I cannot but think that you are as shocked as I am. You have not read the book and are innocent regarding its contents. I am sure, in my heart of hearts, that you didn’t understand what you were asking me to do. But I am equally sure, Ms. Bradford, that you agree these matters ought not be laid out before the Month of Letters community, that none of our letter-writers could ever have the slightest interest in reading about affairs of the heart (and of the body) of other people. Our reputation as an Internet society devoted to promoting the respectable art of epistolary composition would suffer dreadfully, and neither of us wants to be complicit in bring such a judgement to pass.
           I do hope you will find it in your heart to forgive me for letting you down so. To make up for the lack of a post, I offer you a poem to run in its place instead, one more suitable for our impeccable epistolary society, to run in place of the piece I should have given you:

But For Lust
Ruth Pitter

But for lust we could be friends,
On each other’s necks could weep:
In each other’s arms could sleep
In the calm the cradle lends:

Lends awhile, and takes away.
But for hunger, but for fear,
Calm could be our day and year
From the yellow to the grey:

From the gold to the grey hair,
But for passion we could rest,
But for passion we could feast
On compassion everywhere.

Even in this night I know
By the awful living dead,
By this craving tear I shed,
Somewhere, somewhere it is so.

            I trust you understand my reasons for writing you this letter and do assure you that I remain

Your honoured and admiring epistolary confederate,

Ruth E. Feiertag2016 lettermo 600X600

 

———————————————————————————

* Gotham Books, Penguin Group, 2014
** Those familiar with Terry Pritchett’s Going Postal will already have an inkling of the early history of stamps.
*** (Hamlet, II. ii. 1212-20. Opensource Shakespeare, [http://www.opensourceshakespeare.org/search/search-results.php], accessed 3 February 2016).
****Garfield irresponsibly provides no advice for the proper composition of a love letter. For that we must look to John Beguine of The Atlantic. His article, “A Modern Guide to the Love Letter,” reminds us to choose “100 percent cotton paper,” that may “suggest to your beloved those other cotton sheets you hope to share.” He also cautions us not to “succumb to the temptation to employ your own personal stationery imprinted with your name and address. Such handsome lettering makes identification appallingly easy for your lover’s attorney.” Beguine covers other topics such as Ink, Elegance (“Elegance prompts wit rather than comedy, sentiment rather than sentimentality” and “Long-winded elegance is oxymoronic. So length does matter, but in writing, less is more”), Salutation, Body (“even if you have a knack for them, no pornographic drawings”), Metaphors, Grammar, Complimentary Close, Signature (“If you can’t bring yourself to close without a signature, limit yourself to your first initial. And try to be illegible here. There’s no reason to make the job easier for a lawyer someday [sic]”), Delivery (“bribe whomever you must to have the letter placed directly upon the beloved’s pillow”), and Accepting an Answer. ([http://www.theatlantic.com/entertainment/archive/2015/02/a-modern-guide-to-the-love-letter/385370/])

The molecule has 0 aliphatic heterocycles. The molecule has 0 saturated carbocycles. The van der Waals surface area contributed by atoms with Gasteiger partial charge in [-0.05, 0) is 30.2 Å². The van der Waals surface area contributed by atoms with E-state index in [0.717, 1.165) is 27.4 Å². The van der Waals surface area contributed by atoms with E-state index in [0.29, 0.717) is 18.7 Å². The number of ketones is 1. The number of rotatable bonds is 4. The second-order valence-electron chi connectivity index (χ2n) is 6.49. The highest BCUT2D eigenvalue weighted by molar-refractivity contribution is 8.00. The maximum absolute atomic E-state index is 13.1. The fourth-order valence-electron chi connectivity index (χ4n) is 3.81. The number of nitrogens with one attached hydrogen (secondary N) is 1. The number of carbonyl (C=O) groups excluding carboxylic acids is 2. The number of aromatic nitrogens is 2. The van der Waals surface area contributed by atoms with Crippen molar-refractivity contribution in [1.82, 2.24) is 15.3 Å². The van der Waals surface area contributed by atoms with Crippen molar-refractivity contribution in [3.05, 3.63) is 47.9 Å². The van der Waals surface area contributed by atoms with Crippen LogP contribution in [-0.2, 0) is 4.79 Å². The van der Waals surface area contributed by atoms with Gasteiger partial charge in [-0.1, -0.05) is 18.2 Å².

***** One might also ponder Dickinson’s 1722 poem, “Her face was in a bed of hair”:
Her face was in a bed of hair,
Like flowers in a plot —
Her hand was whiter than the sperm
That feeds the sacred light.
Her tongue more tender than the tune
That totters in the leaves —
Who hears may be incredulous,
Who witnesses, believes.